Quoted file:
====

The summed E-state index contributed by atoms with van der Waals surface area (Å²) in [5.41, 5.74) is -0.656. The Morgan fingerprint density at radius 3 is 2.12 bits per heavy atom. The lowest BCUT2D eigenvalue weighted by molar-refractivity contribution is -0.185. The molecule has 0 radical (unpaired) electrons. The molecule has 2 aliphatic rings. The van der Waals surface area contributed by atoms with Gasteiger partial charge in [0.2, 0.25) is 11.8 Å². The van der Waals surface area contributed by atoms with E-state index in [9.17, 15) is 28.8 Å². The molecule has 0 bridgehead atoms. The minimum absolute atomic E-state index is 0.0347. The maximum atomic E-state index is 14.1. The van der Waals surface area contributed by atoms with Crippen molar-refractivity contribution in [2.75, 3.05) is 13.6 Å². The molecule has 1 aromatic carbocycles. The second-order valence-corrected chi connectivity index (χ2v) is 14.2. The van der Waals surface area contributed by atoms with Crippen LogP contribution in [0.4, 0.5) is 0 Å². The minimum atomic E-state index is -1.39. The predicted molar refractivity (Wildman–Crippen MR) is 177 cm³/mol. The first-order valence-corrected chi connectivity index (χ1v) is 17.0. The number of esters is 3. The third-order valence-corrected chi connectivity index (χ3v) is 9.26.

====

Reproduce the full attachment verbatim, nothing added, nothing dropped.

The summed E-state index contributed by atoms with van der Waals surface area (Å²) in [5.41, 5.74) is -0.656. The Morgan fingerprint density at radius 3 is 2.12 bits per heavy atom. The lowest BCUT2D eigenvalue weighted by molar-refractivity contribution is -0.185. The molecule has 0 radical (unpaired) electrons. The molecule has 2 aliphatic rings. The van der Waals surface area contributed by atoms with Gasteiger partial charge in [0.2, 0.25) is 11.8 Å². The van der Waals surface area contributed by atoms with E-state index in [9.17, 15) is 28.8 Å². The molecule has 0 bridgehead atoms. The minimum absolute atomic E-state index is 0.0347. The maximum atomic E-state index is 14.1. The van der Waals surface area contributed by atoms with Crippen molar-refractivity contribution in [2.75, 3.05) is 13.6 Å². The molecule has 1 aromatic carbocycles. The second-order valence-corrected chi connectivity index (χ2v) is 14.2. The van der Waals surface area contributed by atoms with Crippen LogP contribution in [0.4, 0.5) is 0 Å². The minimum atomic E-state index is -1.39. The predicted molar refractivity (Wildman–Crippen MR) is 177 cm³/mol. The first-order valence-corrected chi connectivity index (χ1v) is 17.0. The number of esters is 3. The third-order valence-corrected chi connectivity index (χ3v) is 9.26.